Last night, E woke up muttering to himself for a few minutes before going in for full-blown crying. The Husband nipped into the darkened nursery to bring him through into our uncharacteristically well-lit room for half-eleven at night. E initially refused to be comforted, but when he'd dragged himself into full alertness, he was thrilled to be in Mummy and Daddy's bedroom.
He frollicked all over the bed; tumbling, jumping, and turning. And then, in the pièce de résistance, he coyly tilted his head and shrugged his shoulders at us. This trick was repeated every time it elicited our incredulous laughter. Sometimes I'm astounded at what a cheeky beast this boy is.
Today, I planned to take cute pictures of E in some outfit that I'd put together before heading to the library for singing time. I'd magically pair up some shirts and trousers into a fun combination to rival the relatively incidental 'country gentleman' outfit of last Sunday. Then, relatively well-behaved, E would sit still long enough for me to catch some serendipitous poses in brilliant indirect light, all while I mastered the manual settings on our camera: a mystery whose depths I've only just begun to plumb.
Of course, it didn't work that way. And on reflection of those pictures, I'm glad that it didn't. Sure, better mastery of the manual settings of my camera would be nice, but so many of the 'outtakes' capture the adorable bundle of energy, affection, and high-pitched squealing that is Ethan: a thing I wouldn't trade documenting for any well-posed glamour shot.
It makes me think of all the pictures I pin of beautiful interiors of houses: nicely staged with impractical arrangements of nicknacks and books. Flooded with brilliant white light...perfectly white balanced, focused, and cropped. Perhaps even a strategically blurry child running through the shot, just to give it that meticulously cultivated air of, oh yes, we just happen to live this stylishly all the damn time, and we do it backwards with our eyes closed...but don't feel bad.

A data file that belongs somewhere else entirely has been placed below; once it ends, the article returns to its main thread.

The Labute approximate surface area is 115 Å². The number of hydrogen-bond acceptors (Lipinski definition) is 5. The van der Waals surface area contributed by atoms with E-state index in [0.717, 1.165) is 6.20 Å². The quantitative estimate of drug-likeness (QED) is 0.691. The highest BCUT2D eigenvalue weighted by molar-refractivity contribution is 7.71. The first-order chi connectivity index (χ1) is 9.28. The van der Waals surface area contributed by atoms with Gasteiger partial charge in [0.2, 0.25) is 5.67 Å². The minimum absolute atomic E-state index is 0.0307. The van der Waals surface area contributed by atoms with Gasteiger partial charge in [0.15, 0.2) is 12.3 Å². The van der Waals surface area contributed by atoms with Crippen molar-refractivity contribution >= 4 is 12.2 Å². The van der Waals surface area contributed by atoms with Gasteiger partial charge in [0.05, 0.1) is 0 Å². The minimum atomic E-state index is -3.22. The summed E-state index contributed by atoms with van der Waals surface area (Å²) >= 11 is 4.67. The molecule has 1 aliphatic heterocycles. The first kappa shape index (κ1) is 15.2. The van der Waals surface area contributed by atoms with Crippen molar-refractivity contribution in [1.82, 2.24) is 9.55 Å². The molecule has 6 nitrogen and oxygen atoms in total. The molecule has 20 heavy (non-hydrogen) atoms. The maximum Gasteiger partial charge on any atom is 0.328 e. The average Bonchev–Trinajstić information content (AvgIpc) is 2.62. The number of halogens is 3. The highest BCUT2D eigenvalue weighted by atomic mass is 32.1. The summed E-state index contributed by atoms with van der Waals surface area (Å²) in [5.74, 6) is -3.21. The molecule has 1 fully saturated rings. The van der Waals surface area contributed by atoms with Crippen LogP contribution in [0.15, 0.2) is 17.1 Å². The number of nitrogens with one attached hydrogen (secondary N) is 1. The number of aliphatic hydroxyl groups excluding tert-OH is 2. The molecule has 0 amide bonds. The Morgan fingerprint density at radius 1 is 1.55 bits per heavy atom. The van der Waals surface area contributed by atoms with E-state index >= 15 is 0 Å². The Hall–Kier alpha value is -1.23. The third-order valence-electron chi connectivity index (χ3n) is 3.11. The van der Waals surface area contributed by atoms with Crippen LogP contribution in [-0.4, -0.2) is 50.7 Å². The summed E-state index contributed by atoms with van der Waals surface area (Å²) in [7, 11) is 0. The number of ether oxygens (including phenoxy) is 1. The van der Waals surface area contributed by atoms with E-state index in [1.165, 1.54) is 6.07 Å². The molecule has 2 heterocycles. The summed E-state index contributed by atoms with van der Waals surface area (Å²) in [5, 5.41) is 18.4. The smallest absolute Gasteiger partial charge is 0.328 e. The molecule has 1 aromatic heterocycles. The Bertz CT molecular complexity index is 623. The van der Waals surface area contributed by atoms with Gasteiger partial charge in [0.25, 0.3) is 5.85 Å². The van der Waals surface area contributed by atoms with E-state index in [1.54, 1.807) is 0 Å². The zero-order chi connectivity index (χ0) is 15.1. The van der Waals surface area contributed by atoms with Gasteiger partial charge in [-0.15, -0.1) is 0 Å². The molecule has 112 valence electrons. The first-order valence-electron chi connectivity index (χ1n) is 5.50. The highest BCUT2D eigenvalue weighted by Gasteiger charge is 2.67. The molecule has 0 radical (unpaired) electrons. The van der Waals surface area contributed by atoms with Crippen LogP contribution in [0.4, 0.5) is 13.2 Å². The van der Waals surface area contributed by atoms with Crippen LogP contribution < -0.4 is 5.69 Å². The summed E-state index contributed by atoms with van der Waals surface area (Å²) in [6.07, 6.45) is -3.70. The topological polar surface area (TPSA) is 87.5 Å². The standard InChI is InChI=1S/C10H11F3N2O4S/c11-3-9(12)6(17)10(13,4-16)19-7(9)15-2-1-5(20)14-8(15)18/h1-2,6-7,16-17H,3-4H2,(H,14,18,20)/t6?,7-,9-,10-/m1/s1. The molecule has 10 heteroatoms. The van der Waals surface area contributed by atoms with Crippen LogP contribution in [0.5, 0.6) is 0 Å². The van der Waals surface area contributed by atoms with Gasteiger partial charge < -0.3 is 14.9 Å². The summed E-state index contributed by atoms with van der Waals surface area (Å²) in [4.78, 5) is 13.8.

That's not real life. And that's okay: embracing and finding value in the not-real can serve plenty of purposes in a setting like that...so long as you acknowledge that it isn't real. Real life is the Lego car chassis that sits on my living room floor hours after E has gone to bed. It is my dining room table covered in unwashed place mats, baby Wellington boots, wooden toys, crayons, a sippy cup, and a gorgeous glass cake stand...that holds a tower of trivets and a bag of cotton wool balls. The clean, dry laundry that's still waiting in the window to be taken off the clothes horse and put away. Mismatched toddler socks, a bathtub full of little plastic balls, and plastic tubs of Lego stacked five-high in the living room. Add in a few bran muffin crumbs that E has ground into my bedroom carpet, and you pretty much have my life right now...provided your dresser drawers are all disorganized jumbles of clothes.
But despite areas of untidiness, it's beautiful. It's cozy and clean and ours, and that is what counts. Not looking like a feature in Better Homes and Gardens.
Yes, Mother: that is a fork he's playing with. He loves that fork. He screams and tries to bite me when I try to take it away. He'd cuddle it in bed at night if we didn't distract him with the toothpaste and some books first.